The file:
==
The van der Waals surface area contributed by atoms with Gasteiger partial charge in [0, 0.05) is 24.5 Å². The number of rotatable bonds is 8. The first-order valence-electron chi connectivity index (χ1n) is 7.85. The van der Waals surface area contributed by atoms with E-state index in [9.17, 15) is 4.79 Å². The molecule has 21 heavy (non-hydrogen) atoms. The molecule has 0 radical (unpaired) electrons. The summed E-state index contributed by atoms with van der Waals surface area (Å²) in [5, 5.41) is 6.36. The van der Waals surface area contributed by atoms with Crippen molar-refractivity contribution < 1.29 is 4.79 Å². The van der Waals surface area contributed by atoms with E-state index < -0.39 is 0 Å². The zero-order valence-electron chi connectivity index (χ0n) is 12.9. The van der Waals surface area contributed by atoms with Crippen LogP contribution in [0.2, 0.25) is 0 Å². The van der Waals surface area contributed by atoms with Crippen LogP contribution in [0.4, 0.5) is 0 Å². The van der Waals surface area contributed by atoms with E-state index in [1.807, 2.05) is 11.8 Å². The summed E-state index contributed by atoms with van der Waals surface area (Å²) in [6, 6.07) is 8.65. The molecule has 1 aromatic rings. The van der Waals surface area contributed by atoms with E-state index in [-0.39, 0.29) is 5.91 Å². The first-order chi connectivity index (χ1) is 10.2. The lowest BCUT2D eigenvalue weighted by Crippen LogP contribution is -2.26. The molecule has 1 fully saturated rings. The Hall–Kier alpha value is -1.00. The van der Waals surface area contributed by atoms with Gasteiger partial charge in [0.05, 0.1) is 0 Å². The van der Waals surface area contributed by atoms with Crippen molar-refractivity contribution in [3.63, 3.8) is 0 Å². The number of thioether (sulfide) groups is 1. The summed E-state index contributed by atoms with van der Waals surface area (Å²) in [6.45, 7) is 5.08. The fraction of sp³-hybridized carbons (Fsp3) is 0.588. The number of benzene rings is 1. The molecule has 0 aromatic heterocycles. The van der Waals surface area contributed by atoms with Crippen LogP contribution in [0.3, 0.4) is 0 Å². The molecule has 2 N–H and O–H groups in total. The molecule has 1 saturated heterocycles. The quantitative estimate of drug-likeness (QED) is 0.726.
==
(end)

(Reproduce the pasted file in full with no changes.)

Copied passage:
The van der Waals surface area contributed by atoms with Gasteiger partial charge in [0, 0.05) is 24.5 Å². The number of rotatable bonds is 8. The first-order valence-electron chi connectivity index (χ1n) is 7.85. The van der Waals surface area contributed by atoms with E-state index in [9.17, 15) is 4.79 Å². The molecule has 21 heavy (non-hydrogen) atoms. The molecule has 0 radical (unpaired) electrons. The summed E-state index contributed by atoms with van der Waals surface area (Å²) in [5, 5.41) is 6.36. The van der Waals surface area contributed by atoms with Crippen molar-refractivity contribution < 1.29 is 4.79 Å². The van der Waals surface area contributed by atoms with E-state index < -0.39 is 0 Å². The zero-order valence-electron chi connectivity index (χ0n) is 12.9. The van der Waals surface area contributed by atoms with Crippen LogP contribution in [0.2, 0.25) is 0 Å². The van der Waals surface area contributed by atoms with Crippen LogP contribution in [0.4, 0.5) is 0 Å². The van der Waals surface area contributed by atoms with E-state index in [1.807, 2.05) is 11.8 Å². The summed E-state index contributed by atoms with van der Waals surface area (Å²) in [6, 6.07) is 8.65. The molecule has 1 aromatic rings. The van der Waals surface area contributed by atoms with E-state index in [-0.39, 0.29) is 5.91 Å². The first-order chi connectivity index (χ1) is 10.2. The lowest BCUT2D eigenvalue weighted by Crippen LogP contribution is -2.26. The molecule has 1 fully saturated rings. The Hall–Kier alpha value is -1.00. The van der Waals surface area contributed by atoms with Gasteiger partial charge in [0.05, 0.1) is 0 Å². The van der Waals surface area contributed by atoms with Crippen molar-refractivity contribution in [3.63, 3.8) is 0 Å². The number of thioether (sulfide) groups is 1. The summed E-state index contributed by atoms with van der Waals surface area (Å²) in [6.45, 7) is 5.08. The fraction of sp³-hybridized carbons (Fsp3) is 0.588. The number of benzene rings is 1. The molecule has 0 aromatic heterocycles. The van der Waals surface area contributed by atoms with Crippen LogP contribution in [0.3, 0.4) is 0 Å². The molecule has 2 N–H and O–H groups in total. The molecule has 1 saturated heterocycles. The quantitative estimate of drug-likeness (QED) is 0.726.